Tip-Off Timer: The Decline of AK-47
Five years ago, Andrei Kirilenko was considered a new kind of NBA player. Tall, skilled and athletic, Kirilenko had a way of impacting games in a way few other players could.
Not only did he score and rebound, but Kirilenko was also one of the best weak-side shot-blockers in the league. And his length and quickness on the perimeter bothered smaller players.
His game was unique and so was the No. 47 jersey he wore. So effective and intriguing was Kirilenko that the Utah Jazz rewarded him with a six-year, $86 million contract before the start of the 2004-05 season.
Didn't seem like a terrible idea at the time. Kirilenko was only 23 years old, had just been an all-star and was a member of the All-Defensive second team.
The Jazz projected Kirilenko to be their cornerstone and the plan was to build around him. That was then ... when all the talk was about Kirilenko's game. But this is now ... when all the talk is about Kirilenko's contract.
To be sure, Kirilenko now owns one of the NBA's worst contracts, right up there with the Jermaine O'Neal, Eddy Curry, Peja Stojakovic -- take your pick or throw out a few more.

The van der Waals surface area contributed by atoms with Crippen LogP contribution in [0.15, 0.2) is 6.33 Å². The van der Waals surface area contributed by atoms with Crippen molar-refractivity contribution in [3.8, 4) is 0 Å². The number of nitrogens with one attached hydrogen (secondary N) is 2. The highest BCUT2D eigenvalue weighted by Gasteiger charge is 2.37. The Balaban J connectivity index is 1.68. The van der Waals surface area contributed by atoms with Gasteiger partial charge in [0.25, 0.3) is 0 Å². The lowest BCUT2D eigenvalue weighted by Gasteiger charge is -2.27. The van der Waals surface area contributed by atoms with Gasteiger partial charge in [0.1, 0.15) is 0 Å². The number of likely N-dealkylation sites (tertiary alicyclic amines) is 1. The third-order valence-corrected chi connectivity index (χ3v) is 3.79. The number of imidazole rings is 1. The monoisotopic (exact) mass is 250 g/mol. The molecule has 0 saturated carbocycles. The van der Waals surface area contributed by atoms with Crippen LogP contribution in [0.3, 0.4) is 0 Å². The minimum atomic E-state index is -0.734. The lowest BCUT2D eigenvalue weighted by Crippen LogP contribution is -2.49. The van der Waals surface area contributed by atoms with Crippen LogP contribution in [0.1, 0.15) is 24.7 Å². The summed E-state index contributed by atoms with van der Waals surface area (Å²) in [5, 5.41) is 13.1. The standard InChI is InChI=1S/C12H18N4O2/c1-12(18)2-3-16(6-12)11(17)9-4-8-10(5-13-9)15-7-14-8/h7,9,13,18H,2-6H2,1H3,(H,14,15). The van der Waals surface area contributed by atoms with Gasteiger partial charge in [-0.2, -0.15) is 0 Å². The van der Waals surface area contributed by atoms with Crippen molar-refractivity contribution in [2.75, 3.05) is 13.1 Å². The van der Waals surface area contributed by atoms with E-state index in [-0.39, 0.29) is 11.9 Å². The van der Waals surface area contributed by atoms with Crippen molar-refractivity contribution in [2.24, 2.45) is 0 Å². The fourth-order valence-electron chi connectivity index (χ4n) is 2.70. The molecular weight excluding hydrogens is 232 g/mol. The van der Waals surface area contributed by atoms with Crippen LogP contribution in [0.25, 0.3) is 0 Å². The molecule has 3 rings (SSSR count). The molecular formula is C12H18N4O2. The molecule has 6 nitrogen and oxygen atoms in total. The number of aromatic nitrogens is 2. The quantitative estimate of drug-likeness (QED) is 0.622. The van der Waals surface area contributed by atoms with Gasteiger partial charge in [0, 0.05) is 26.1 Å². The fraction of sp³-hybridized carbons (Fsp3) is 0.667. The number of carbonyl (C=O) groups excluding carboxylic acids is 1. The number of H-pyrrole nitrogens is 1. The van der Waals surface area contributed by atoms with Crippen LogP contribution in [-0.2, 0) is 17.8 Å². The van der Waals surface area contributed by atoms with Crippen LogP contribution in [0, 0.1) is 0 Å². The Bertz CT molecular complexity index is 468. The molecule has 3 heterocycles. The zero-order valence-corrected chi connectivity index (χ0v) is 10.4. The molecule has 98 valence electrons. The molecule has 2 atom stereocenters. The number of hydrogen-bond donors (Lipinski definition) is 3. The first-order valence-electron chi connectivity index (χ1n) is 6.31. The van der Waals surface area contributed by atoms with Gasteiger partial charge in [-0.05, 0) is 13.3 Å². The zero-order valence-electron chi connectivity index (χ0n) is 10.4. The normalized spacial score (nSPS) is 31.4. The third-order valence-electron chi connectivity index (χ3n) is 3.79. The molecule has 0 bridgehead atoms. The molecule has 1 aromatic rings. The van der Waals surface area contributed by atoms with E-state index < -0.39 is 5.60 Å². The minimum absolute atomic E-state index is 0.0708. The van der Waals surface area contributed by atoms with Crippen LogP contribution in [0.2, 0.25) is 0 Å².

In 2003-04, Kirilenko was coming off a very nice season. He averaged 16.5 points, 8.1 rebounds, 1.9 steals and 2.8 blocks per game. But he's never equaled his scoring, rebounding and steals stats since.
Back then, Kirilenko was a starter for the Jazz. Last season, he came off the bench and averaged only 27 minutes per game, his lowest figure since his rookie season.
Things have been so difficult in Utah for Kirilenko that two years ago he threatened to walk away from the remaining $63 million of his deal and sign with a team in Russia.
Said Kirilenko at the time: "For the past two years, I've been going on the court and acting like a robot. When I signed my contract the future looked completely different -- I thought I would play, win and get pleasure from it. Unfortunately, this is out of the question now, even in successful games. This is the worst feeling."
Certainly, Kirilenko's strained relationship with coach Jerry Sloan has been a factor in his declining play in recent years. Kirilenko just isn't Sloan's kind of player, and that's apparent.
Kirilenko will be just 29 years old when his contract expires in Utah, and he's certain to head elsewhere. When he does, it will be interesting to see whether or not he can recapture part of the player he used to be.
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